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3D Printing in Aerospace Ares

3D Printing in Aerospace Ares

The aerospace industry's progress significantly influences living standards and national defense capabilities. UnionTech, as an exemplary company, takes on the responsibility of contributing to this vital sector through its advanced 3D printing technology. By leveraging its technological capabilities, UnionTech actively supports the development and advancement of the aerospace industry, aligning with broader goals of societal well-being and national progress.

3D Printing Applications in Aerospace

The integration of 3D printing technology in the aerospace sector brings forth several advantages. These include shortened research and development cycles for new aerospace equipment, improved material utilization, reduced manufacturing costs, and the capacity to repair and shape parts, ultimately extending the service life of aerospace components.

Aerospace manufacturing is integral to incorporating a nation's state-of-the-art technologies and serves as a key support sector for implementing national strategic plans, thereby influencing political standing. In this context, metal 3D printing technology stands out due to its substantial application benefits and service advantages within the aerospace industry. These advantages are particularly prominent in the following areas:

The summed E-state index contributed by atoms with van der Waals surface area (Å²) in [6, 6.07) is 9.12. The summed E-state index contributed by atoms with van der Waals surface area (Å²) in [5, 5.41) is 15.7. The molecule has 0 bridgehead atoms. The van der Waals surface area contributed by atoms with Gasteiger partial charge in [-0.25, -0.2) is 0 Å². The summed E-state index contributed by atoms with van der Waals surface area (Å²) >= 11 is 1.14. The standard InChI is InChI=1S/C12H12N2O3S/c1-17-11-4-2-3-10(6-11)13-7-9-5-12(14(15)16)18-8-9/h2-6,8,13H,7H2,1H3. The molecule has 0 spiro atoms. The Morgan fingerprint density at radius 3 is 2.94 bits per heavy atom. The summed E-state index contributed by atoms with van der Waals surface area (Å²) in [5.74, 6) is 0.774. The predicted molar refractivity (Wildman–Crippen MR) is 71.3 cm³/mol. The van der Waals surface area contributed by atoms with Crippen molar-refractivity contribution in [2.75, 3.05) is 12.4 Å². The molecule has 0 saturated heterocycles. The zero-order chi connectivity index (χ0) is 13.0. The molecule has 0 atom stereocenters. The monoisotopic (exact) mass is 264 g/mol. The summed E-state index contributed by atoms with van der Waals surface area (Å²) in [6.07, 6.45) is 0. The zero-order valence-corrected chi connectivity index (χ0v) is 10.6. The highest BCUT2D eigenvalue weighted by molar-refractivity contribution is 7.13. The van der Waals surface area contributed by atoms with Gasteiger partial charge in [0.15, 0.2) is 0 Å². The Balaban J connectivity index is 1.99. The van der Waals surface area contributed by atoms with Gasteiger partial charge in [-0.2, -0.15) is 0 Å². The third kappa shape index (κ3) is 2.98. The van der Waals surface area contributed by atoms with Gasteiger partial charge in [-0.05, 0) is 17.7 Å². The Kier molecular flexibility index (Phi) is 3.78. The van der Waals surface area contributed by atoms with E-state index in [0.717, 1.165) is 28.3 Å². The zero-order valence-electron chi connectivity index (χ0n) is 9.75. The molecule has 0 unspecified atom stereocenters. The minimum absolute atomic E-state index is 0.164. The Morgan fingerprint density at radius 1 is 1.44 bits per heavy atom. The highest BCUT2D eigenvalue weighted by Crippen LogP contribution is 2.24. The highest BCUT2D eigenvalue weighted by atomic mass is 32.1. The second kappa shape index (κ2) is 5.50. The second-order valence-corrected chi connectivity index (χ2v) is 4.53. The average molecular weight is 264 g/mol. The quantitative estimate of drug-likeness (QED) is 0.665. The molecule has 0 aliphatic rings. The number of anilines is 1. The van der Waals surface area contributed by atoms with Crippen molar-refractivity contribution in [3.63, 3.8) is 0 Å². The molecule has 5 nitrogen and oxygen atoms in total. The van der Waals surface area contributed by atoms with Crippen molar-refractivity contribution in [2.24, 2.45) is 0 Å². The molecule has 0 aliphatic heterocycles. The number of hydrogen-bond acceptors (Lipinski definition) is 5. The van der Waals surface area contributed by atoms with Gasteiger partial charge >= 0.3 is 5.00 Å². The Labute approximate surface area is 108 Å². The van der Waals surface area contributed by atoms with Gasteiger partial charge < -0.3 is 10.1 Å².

3D Printed Aerospace Aircraft Engine

Accelerated development timelines for novel aerospace equipment.

Aerospace technology is a symbol of national defense capabilities and political influence, driving intense global competition among nations. To maintain superiority in national defense, countries prioritize the rapid development of new weapons and equipment. Metal 3D printing technology plays a crucial role by substantially reducing the manufacturing process for high-performance metal parts, especially large structural components, eliminating the need for traditional molds and significantly shortening product development cycles.

Professor Daguang Li, an expert in the Department of Military Logistics and Military Science and Technology Equipment at the National Defense University, emphasized that, in the past, it took 10-20 years to develop a new generation of fighter jets. However, with the integration of 3D printing and other information technologies, a new fighter jet can now be developed in as little as three years. The technology's flexibility, performance, and rapid prototyping capabilities for complex parts, coupled with its ability to manufacture large-scale structural components, provide robust technical support for defense equipment production.